WASHINGTON, D.C., U.S. — The U.S.-Mexico-Canada Agreement (USMCA), formerly known as NAFTA, would bring about several significant advancements in facilitating the trade of grains, oilseeds and their derived products in the North American marketplace, said Randy Gordon, president and chief executive officer of the National Grain and Feed Association (NGFA). Gordon’s comments came as part of testimony on Nov. 15 before the U.S. International Trade Commission (ITC).
Gordon testified on behalf of the NGFA and the North American Export Grain Association (NAEGA) during the commission’s public hearing conducted as part of its investigation into the impact of the USMCA on the U.S. economy, selected industry sectors and consumer interests. As required by law, the U.S. Trade Representative (USTR) requested a report on the investigation, which is due to the president and Congress 105 days after the president enters into the agreement.
“The NGFA and NAEGA are pleased USMCA maintains and expands current agricultural market access and preserves the dispute-settlement process for antidumping and countervailing duty cases, while modernizing the agreement to address the challenges of 21st century global trade,” Gordon said, noting that the NGFA and NAEGA recommended throughout the negotiation process that the USTR preserve and build upon current market access and tariff concessions achieved for U.S. food and agriculture under the North American Free Trade Agreement (NAFTA).
Gordon highlighted several provisions of USMCA that will benefit the future competitiveness and economic growth of the U.S. grain, feed and oilseed sectors. He said the new trade deal preserves and expands upon current agricultural market access; maintains the dispute-settlement process for antidumping and countervailing duty cases; and makes significant improvements to reduce non-tariff trade barriers.
Gordon cited several “significant improvements” in USMCA that would reduce non-tariff trade barriers that can result when export shipments are detained by customs officials at the border. For instance, the accord includes a rapid-response mechanism recommended by the NGFA and NAEGA that would require a party that prohibits or restricts importation of an agricultural product to notify and explain the reasoning within five calendar days. USMCA also establishes dispute-settlement rules to resolve sanitary and phytosanitary disputes in a timely and transparent manner, the NGFA and NAEGA noted.
“NGFA and NAEGA believe USMCA will help facilitate cross-border trade flows by addressing significant non-tariff trade barriers through higher levels of regulatory coherence and cooperation, the implementation of timelines and notifications for adverse import checks, the inclusion of steps to reduce the likelihood of trade disruptions involving products derived from agricultural biotechnology, the use of technical consultations to resolve sanitary and phytosanitary (SPS) issues, and by requiring that SPS standards be grounded in science, based upon appropriate risk assessments and implemented using accepted risk-management procedures,” Gordon said.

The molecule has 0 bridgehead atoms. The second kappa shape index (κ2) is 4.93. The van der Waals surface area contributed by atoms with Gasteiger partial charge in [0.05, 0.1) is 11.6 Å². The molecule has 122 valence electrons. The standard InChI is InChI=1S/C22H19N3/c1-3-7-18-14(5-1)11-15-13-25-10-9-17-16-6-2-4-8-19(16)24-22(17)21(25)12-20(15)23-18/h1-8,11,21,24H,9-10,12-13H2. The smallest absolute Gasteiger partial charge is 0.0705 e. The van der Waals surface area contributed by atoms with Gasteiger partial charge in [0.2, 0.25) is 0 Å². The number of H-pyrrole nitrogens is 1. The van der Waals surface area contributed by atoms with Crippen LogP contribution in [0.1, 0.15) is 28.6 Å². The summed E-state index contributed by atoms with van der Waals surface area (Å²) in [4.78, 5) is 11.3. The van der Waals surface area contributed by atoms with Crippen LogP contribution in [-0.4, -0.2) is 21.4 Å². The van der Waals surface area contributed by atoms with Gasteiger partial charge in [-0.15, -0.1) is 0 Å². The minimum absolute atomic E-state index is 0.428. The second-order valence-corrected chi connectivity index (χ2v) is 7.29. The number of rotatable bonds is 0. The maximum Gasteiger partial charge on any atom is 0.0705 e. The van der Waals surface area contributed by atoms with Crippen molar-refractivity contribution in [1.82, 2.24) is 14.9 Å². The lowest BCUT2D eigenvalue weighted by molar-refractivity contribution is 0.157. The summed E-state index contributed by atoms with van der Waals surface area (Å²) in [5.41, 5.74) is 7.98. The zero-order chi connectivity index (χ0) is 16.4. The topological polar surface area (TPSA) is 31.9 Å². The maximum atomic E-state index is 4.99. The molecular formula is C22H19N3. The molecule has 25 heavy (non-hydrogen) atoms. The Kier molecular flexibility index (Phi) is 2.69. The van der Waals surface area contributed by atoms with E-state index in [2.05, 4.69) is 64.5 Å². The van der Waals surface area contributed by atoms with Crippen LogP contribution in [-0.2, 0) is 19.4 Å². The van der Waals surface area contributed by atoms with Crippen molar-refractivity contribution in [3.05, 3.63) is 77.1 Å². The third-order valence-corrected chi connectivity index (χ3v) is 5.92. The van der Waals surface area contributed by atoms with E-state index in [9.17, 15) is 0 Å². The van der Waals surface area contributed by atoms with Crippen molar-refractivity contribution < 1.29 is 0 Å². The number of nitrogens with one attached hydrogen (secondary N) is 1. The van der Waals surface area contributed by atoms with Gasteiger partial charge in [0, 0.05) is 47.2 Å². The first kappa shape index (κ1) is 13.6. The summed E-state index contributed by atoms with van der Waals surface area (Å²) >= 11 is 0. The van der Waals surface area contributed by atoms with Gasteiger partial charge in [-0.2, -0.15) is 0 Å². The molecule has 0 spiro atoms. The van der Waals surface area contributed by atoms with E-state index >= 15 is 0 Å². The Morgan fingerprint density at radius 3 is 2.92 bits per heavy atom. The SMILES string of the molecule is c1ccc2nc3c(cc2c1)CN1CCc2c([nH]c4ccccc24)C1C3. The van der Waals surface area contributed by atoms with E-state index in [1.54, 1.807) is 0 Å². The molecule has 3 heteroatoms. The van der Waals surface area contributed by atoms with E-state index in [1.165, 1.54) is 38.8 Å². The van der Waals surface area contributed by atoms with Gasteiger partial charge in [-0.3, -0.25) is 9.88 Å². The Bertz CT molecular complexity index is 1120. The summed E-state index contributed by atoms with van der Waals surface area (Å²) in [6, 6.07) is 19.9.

As for shortcomings, the NGFA and NAEGA said they are disappointed USMCA does not provide access to investor-state dispute-settlement procedures that can be used in the event a party provides less favorable treatment for foreign versus domestic investors. While the USMCA preserves these protections for some industries, including oil and gas, power generation, telecom, transportation and infrastructure, U.S. companies investing in food and agriculture would be denied such protection beginning three years after NAFTA's termination.
On balance, Gordon said, the NGFA and NAEGA believe USMCA represents a “significant advancement in facilitating the trade of grains and oilseeds and their derived products within North America, and in many respects can serve as a model for future state-of-the-art trade agreements.”
The NGFA and NAEGA also submitted to the commission a written statement, which is available here.
On Oct. 1, Canada agreed to join the United States and Mexico in the USMCA deal that will replace NAFTA. The U.S. Congress is expected to ratify the deal in the next several weeks.
Signed in 1994, NAFTA fundamentally reshaped North American economic relations, driving an unprecedented integration between Canada and the United States’ developed economies and Mexico, a developing country.
NAFTA has been a significant factor behind the success of U.S. agriculture. Since NAFTA was implemented 24 years ago, U.S. farmers have quadrupled exports to Canada and Mexico and the two nations rank second and third, after China, as markets for U.S. farm goods.